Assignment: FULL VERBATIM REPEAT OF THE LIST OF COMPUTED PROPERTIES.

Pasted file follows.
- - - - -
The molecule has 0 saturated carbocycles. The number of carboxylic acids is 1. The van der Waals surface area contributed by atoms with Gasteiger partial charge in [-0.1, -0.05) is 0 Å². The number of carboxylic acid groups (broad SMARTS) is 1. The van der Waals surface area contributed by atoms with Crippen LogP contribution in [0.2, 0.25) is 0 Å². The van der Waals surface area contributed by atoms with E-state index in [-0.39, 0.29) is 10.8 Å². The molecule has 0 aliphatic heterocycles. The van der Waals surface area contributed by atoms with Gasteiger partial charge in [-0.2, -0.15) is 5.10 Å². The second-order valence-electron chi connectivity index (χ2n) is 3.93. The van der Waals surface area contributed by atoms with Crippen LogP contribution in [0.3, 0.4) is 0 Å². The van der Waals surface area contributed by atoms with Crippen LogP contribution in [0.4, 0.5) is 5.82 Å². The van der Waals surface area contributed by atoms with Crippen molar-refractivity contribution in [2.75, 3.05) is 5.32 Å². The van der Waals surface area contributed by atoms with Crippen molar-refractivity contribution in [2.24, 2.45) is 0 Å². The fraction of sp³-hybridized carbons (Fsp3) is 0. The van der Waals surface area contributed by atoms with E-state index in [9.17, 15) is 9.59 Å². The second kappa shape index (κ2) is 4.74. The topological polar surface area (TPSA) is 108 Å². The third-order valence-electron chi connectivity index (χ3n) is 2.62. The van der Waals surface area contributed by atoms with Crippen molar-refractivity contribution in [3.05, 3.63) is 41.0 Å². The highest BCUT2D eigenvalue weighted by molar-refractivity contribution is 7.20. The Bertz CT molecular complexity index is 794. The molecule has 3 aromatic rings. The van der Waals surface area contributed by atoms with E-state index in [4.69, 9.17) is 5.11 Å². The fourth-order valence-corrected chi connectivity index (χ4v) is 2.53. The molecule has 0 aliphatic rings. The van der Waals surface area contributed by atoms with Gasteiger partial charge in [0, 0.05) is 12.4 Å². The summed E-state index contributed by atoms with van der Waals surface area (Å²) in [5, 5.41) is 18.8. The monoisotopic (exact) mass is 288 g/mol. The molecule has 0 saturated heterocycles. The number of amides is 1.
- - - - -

The molecule has 0 saturated carbocycles. The number of carboxylic acids is 1. The van der Waals surface area contributed by atoms with Gasteiger partial charge in [-0.1, -0.05) is 0 Å². The number of carboxylic acid groups (broad SMARTS) is 1. The van der Waals surface area contributed by atoms with Crippen LogP contribution in [0.2, 0.25) is 0 Å². The van der Waals surface area contributed by atoms with E-state index in [-0.39, 0.29) is 10.8 Å². The molecule has 0 aliphatic heterocycles. The van der Waals surface area contributed by atoms with Gasteiger partial charge in [-0.2, -0.15) is 5.10 Å². The second-order valence-electron chi connectivity index (χ2n) is 3.93. The van der Waals surface area contributed by atoms with Crippen LogP contribution in [0.3, 0.4) is 0 Å². The van der Waals surface area contributed by atoms with Crippen LogP contribution in [0.4, 0.5) is 5.82 Å². The van der Waals surface area contributed by atoms with Crippen molar-refractivity contribution in [2.75, 3.05) is 5.32 Å². The van der Waals surface area contributed by atoms with Crippen molar-refractivity contribution in [2.24, 2.45) is 0 Å². The fraction of sp³-hybridized carbons (Fsp3) is 0. The van der Waals surface area contributed by atoms with E-state index in [9.17, 15) is 9.59 Å². The second kappa shape index (κ2) is 4.74. The topological polar surface area (TPSA) is 108 Å². The third-order valence-electron chi connectivity index (χ3n) is 2.62. The van der Waals surface area contributed by atoms with Crippen molar-refractivity contribution in [3.05, 3.63) is 41.0 Å². The highest BCUT2D eigenvalue weighted by molar-refractivity contribution is 7.20. The Bertz CT molecular complexity index is 794. The molecule has 3 aromatic rings. The van der Waals surface area contributed by atoms with E-state index in [4.69, 9.17) is 5.11 Å². The fourth-order valence-corrected chi connectivity index (χ4v) is 2.53. The molecule has 0 aliphatic rings. The van der Waals surface area contributed by atoms with Gasteiger partial charge in [0, 0.05) is 12.4 Å². The summed E-state index contributed by atoms with van der Waals surface area (Å²) in [5, 5.41) is 18.8. The monoisotopic (exact) mass is 288 g/mol. The molecule has 0 saturated heterocycles. The number of amides is 1.